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Red Light, Green Light: Should We Deregulate The Banks For Our Own Safety?

One of the more amusing things about the dynamics that fed the Eurozone sovereign debt crisis was the extent to which banks found themselves caught in a kind of vicious, self-feeding loop involving debt issued by their sovereigns. The problem was that as the crisis worsened, banks became the only willing buyers of their sovereigns' bonds. If you're a bank with large holdings of government debt, you don't want to not buy more, because when there's a dearth of natural buyers, you need to step in lest yields should spiral even higher, leading to more capital losses for you, and so on, and so forth. But as that supposedly "riskless" debt got riskier and riskier in Europe, bank balance sheets deteriorated commensurately and in some cases, their access to cheap financing was curtailed (see the Greek ELA example). Here's how the Fed explains it in a paper published in 2014: Doubts about the fiscal soundness of the sovereign, unrelated to the banking system, can also affect banks’ performance. In the extreme case of a sovereign default, losses incurred by the banks due to their holdings of government issued securities could threaten their solvency. Similarly, as sovereign stress leads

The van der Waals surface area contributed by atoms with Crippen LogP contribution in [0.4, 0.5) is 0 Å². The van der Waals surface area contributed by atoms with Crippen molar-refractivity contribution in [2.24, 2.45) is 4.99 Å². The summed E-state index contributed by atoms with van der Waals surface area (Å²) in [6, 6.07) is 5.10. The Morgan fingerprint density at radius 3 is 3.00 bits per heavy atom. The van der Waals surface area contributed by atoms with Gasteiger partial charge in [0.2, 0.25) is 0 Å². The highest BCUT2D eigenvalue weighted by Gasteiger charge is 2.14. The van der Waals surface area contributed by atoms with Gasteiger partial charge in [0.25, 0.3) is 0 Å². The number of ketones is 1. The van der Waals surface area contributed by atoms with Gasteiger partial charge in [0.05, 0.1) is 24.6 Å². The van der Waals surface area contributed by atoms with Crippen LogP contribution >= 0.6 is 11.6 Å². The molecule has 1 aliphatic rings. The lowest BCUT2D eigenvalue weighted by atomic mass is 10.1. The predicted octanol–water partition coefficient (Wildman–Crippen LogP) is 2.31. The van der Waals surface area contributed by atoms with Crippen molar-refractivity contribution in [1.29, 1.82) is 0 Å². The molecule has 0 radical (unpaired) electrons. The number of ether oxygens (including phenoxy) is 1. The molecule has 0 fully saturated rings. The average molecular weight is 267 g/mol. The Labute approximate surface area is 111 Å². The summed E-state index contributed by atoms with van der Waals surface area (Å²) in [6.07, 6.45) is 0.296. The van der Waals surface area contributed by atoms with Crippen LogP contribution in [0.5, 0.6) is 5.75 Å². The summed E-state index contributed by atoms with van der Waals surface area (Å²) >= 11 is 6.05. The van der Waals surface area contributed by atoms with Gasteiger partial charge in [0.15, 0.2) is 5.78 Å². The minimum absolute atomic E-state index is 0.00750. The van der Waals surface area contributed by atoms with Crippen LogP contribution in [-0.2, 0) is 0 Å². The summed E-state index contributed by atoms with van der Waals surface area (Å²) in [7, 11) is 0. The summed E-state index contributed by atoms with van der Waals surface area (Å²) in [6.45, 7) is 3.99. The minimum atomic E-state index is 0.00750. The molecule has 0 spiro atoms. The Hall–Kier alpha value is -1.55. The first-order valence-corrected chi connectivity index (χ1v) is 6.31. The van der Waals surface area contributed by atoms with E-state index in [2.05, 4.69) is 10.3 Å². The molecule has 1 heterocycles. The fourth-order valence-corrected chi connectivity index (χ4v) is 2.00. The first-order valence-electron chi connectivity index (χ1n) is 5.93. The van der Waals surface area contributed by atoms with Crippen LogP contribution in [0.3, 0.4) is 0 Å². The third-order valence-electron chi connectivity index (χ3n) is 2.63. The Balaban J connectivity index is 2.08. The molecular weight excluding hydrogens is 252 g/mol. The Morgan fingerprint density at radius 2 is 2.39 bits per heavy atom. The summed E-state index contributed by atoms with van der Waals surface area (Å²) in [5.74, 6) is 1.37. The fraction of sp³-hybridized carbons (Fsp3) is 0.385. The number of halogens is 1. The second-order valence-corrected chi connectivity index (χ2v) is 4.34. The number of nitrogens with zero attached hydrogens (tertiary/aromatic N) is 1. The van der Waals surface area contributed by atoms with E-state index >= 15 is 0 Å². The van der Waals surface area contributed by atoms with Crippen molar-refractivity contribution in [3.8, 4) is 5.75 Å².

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2 comments on “Red Light, Green Light: Should We Deregulate The Banks For Our Own Safety?



  2. Anonymous says:

    Please, The H, just summarize dense material for readers who lack the time to wade through swamps of prose….Thanks….

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